========================================================================= Date: Fri, 26 Feb 1999 17:42:13 -0500 Reply-To: WORLD WAR II FORUM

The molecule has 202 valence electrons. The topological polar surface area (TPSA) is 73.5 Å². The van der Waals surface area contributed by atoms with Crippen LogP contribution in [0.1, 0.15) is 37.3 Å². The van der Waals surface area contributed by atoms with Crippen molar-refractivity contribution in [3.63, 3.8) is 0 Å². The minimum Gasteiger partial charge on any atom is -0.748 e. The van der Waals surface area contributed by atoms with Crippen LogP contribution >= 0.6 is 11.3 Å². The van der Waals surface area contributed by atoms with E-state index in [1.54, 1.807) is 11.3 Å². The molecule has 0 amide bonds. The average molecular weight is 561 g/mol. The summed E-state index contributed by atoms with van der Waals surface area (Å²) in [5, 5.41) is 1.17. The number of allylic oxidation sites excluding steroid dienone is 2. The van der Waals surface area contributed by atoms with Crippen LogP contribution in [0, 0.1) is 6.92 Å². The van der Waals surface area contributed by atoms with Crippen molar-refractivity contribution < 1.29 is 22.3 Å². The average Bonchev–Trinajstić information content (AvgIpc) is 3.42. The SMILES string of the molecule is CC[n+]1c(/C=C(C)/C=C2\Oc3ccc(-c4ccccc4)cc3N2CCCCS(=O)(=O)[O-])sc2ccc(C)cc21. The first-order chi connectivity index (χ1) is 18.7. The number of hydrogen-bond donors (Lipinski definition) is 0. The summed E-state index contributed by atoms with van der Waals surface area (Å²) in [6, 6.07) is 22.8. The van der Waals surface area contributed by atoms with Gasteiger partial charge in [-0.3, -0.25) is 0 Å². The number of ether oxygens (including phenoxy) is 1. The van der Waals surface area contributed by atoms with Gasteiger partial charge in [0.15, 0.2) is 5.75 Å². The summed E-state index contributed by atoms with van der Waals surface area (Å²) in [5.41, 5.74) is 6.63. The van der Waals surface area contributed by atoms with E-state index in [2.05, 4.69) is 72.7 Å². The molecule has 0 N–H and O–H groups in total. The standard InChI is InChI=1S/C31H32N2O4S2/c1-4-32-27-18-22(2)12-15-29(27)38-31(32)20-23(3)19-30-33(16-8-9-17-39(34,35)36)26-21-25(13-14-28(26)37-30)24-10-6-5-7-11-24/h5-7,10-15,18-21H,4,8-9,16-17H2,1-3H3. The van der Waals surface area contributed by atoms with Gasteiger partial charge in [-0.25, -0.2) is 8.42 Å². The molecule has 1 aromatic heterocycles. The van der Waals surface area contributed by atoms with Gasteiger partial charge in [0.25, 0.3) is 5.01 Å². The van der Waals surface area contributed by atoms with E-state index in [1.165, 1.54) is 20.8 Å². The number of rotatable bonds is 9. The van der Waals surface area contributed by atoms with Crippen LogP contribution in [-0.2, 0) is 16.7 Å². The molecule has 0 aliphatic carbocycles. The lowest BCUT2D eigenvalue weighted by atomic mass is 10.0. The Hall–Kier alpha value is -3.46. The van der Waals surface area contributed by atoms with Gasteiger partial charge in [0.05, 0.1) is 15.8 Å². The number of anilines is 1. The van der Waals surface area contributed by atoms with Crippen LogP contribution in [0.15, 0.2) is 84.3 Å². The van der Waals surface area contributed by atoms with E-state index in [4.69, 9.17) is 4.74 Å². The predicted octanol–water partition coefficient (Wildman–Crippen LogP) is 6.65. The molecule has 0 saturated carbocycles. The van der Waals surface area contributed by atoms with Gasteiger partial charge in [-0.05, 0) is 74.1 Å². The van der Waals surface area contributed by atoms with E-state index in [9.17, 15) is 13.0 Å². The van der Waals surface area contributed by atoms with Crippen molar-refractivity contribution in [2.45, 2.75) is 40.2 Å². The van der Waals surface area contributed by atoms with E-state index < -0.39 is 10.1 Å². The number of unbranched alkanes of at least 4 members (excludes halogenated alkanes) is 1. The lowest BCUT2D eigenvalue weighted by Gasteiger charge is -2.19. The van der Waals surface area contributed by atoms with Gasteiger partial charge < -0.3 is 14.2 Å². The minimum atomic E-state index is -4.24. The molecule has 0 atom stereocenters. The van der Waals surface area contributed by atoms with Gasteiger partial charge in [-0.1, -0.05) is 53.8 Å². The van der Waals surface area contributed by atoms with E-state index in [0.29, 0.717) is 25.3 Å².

Sender: WORLD WAR II FORUM From: William Tuttle Subject: William Tuttle's Opening Statement Dear Colleagues, Just this week, a group of prominent journalists and scholars ranked the top 100 new events of the last 100 years. Two of the top three events related to America's involvement in the Second World War. The top event was the American atomic bombing of Hiroshima and Nagasaki which ended the war in 1945. Ranked number three was the Japanese attack on Pearl Harbor which launched the war in 1941. The Second World War was a worldwide struggle against racism, imperialism, and genocide. For that reason, some people have called it "The Good War." And since the United States was forever changed by the war -- socially, economically, politically, and culturally -- some scholars and journalists have called it a watershed in American history. In teaching the history of the United States during the Second World War, I have found not only that students respond well to the questions of whether this was a good war or a watershed, but also -- and perhaps more importantly -- that they begin to ask their own questions, such as, "For whom was this a good war?" "For whom was this a watershed?" These questions move the discussion away from abstract concerns and on to the lives of the American people who fought the war abroad and at home. These questions shift the focus to the lives, for example, of working women during the war, to African Americans and other people of color, to the 112,000 Japanese Americans who were interned, to farmers and blue-collar workers, to children and teenagers, and to the more than 16 million men and women who served their country in the armed forces and who were permanently changed, both positively and negatively, by the experience. We should also, I believe, consider the Second World War's lingering impact on postwar America. For example, what was the postwar impact of the atomic bomb and the nuclear arms race with the Soviet Union? What was the impact of Post-Traumatic Stress Disorder (PTSD), the GI Bill, and the continued migration of African Americans from the South to the cities of the North and West, and of Americans generally to the Sun Belt? What was the postwar impact of the war on popular culture, for example, on war films from "The Best Years of Our Lives" to "Sands of Iwo Jima," and from "The Longest Day" to "Saving Sergeant Ryan"? Let me confess at the outset that I am not an expert on military or diplomatic history, though I am deeply interested in the history of the atomic bomb. (I hope that some in this discussion group will be able to offer suggestions for those who have questions about military or diplomatic history.) My strength is what was happening socially, economically, politically, and culturally, that is, what was happening on the American homefront, and how the homefront experience was shaped by race, gender, age, class, religion, sexual orientation, and other factors. I have read the opening statements by the historians who have moderated prior sessions of "Talking History." They are very provocative, but I would like to introduce this discussion of the Second World War a little differently. First, I would like to contend that the war was a watershed in American history. I recognize that this contention is vulnerable to criticism, and I urge you to tear it apart. Second, I have prepared an annotated bibliography for your use. I hope you find it a helpful starting point. I hope, too, that in our discussions you will talk about teaching strategies and sources which you have found successful, including oral history projects, specific films and audiovisual aids, other websites, etc., and that you will discuss both practical problems and conceptual/theoretical problems in teaching the history of the United States during the war. I want you to feel free to submit issues or questions, and I hope that you will be encouraged to respond not only to me, but to one another as well. First, here is my annotated bibliography which discusses major historiographical themes: Anderson, Karen, Wartime Women: Sex Roles, Family Relations, and the Status of Women During World War II, Westport, CT: Greenwood Press, 1981 Bernstein, Alison R., American Indians and World War II: Toward a New Era in Indian Affairs, Norman: University of Oklahoma Press, 1991 Blum, John Morton, V Was for Victory: Politics and American Culture During World War II, New York: Harcourt Brace Jovanovich, 1976 Campbell, D'Ann, Women at War with America: Private Lives in a Patriotic Era, Cambridge: Harvard University Press, 1984 Clive, Alan, State of War: Michigan in World War II, Ann Arbor: University of Michigan Press, 1979 Daniels, Roger, Prisoners Without Trial: Japanese Americans in World War II, New York: Hill and Wang, 1993 O'Neill, William L., A Democracy at War: America's Fight at Home and Abroad in World War II, New York: Free Press, 1993 Nash, Gerald D., The American West Transformed: The Impact of the Second World War, Bloomington: Indiana University Press, 1985 Polenberg, Richard, War and Society: The United States, 1941-1945, Philadelphia: J.B. Lippincott, 1972 Terkel, Studs, "The Good War": An Oral History of World War Two, New York: Pantheon Books, 1984 Tuttle, William M., Jr., "Daddy's Gone to War": The Second World War in the Lives of America's Children, New York: Oxford University Press, 1993 Wynn, Neil A., The Afro-American and the Second World War, New York: Holmes & Meier, rev. ed., 1993 Few events have so electrified the United States as the Japanese attack on Pearl Harbor on December 7, 1941. Americans who lived during the Second World War knew that that their world, and their lives, would never be the same again -- and they never were. How their lives did change has been the subject of a rich body of historical writing. In recent years historians studying change on the homefront have shifted their scholarly focus; instead of looking at the ostensibly united homefront, they have disaggregated the population and examined how the war affected different groups in society. From this perspective, "The Good War" is a much more complex phenomenon. "The Good War" (1984) is the ironic title which TERKEL has given to his popular oral history which demythologizes the Second World War. These interviews show that while patriotism was deeply held and goals were widely shared, national unity papered over deep ethnic, religious, and racial divisions, including the race riots that swept the country in 1943. Rapid and immense social change on the home front was evident at every hand from 1941 to 1945; there were millions of fathers going to war, millions of mothers going to work in war factories, and millions of families migrating from one part of the country to another. The Second World War resulted in victory for the United States and its allies, but as recent histories of the homefront have demonstrated, the social costs were high. In addition to TERKEL, among the most perceptive and widely-read histories of the homefront are POLENBERG, BLUM, and O'NEILL. These books all deal with people of color and with race relations as important indicators of social strain during the war, but they should be supplemented by other books. Helpful studies of wartime civil rights activism, race riots, and the black press have been published; the most comprehensive general history of African Americans during the war is WYNN. There is also a rich body of literature, both scholarly and autobiographical, on the Japanese-American internment. The most recent history by the leading scholar on the topic is DANIELS. BERNSTEIN is the first book-length study of American Indians during the war. Scholars with an interest in social history have focused on how the war affected women and children. Histories disagree whether the war was "a turning point" in American women's history. Some contend that it was because of the unprecedented job opportunities that arose in defense industries. ANDERSON sees continuity in the persistence of salary discrimination against woman and of job segregation by sex as well as race and class, but she also sees great change. For her, the decision of large numbers of married women, and mothers, to take war jobs, was "a profoundly important event in American social history." CAMPBELL disagrees, contending that the war "did not mark a drastic break with traditional working patterns or sex roles." In presenting the children's homefront history, TUTTLE examines father absence and father return along with other aspects of girls' and boys' wartime lives, emphasizing gender differences in their war games, schooling, popular culture, and other experiences. The war left an indelible imprint onthe dreams and nightmares of an American generation not only in childhood, but in adulthood as well. The Second World War was a time of fundamental change on the homefront; some scholars have called it a watershed period in United States history. Although the war usually did not initiate new changes, it rapidly accelerated those already underway. Appropriations for the war lifted the country out of the Great Depression and stimulated the building not only of defense plants, but of war-boom communities of newly-arrived migrants. CLIVE focuses on "the worker's war" in Michigan, including the migration to Detroit of both African Americans and whites from the South. Not only cities and towns, but entire regions of the country were changed by the war. NASH shows how the war transformed the American West socially and culturally. It was also a time of massive personal change. BERUBE is an illuminating history of gay men and lesbians who served their country in the war, and came out in the process. In this way and in countless others, Americans discovered not only new talents and new horizons on the home front, but also new identities. Best, Bill Tuttle ========================================================================= Date: Sun, 28 Feb 1999 17:28:07 -0800 Reply-To: WORLD WAR II FORUM Sender: WORLD WAR II FORUM From: "Robert W. Cherny" Subject: Re: WORLDWARIIFORUM Digest - to 26 Feb 1999 (#1999-1) In-Reply-To: <199902270456.UAA24686@diana.sfsu.edu> MIME-Version: 1.0 Content-Type: TEXT/PLAIN; charset=US-ASCII I've twice taught a senior seminar (the culminating experience for history majors) on the impact of WWII on the West, and esp on California. I've found that it gives virtually every student the opportunity to find a research topic of real interest. So far, papers from that seminar have developed into three senior honors theses and one MA thesis. My most recent syllabus is on my website, at the URL below. Just follow the links to course syllabi and then to History 642. I'd appreciate comments on the syllabus, and I look forward to hearing about what the rest of you do in classes on this topic. Bob Cherny ===================================================================== Robert W. Cherny Website: http://userwww.sfsu.edu/~cherny/ Professor of History Voice and messages: (415) 338-7561 San Francisco State University Campus FAX: (415) 338-7539 San Francisco, CA 94132 E-mail: ===================================================================== ========================================================================= Date: Sun, 28 Feb 1999 21:40:36 EST Reply-To: WORLD WAR II FORUM Sender: WORLD WAR II FORUM From: Yuriko Hirsch Subject: Re: WORLDWARIIFORUM Digest - to 26 Feb 1999 (#1999-1) Mime-Version: 1.0 Content-type: text/plain; charset=US-ASCII Content-transfer-encoding: 7bit Thank you for your posting. I am looking for literature similar to SADAKO AND THE 100 CRANES - a somewhat biographical account of a primary school aged young girl in Hiroshima at the time of the atomic bomb. If anyone could recommend similar literature, 4th grade reading level for ESL high school students. Thank to everyone who has been posting related information! I appreciate it all.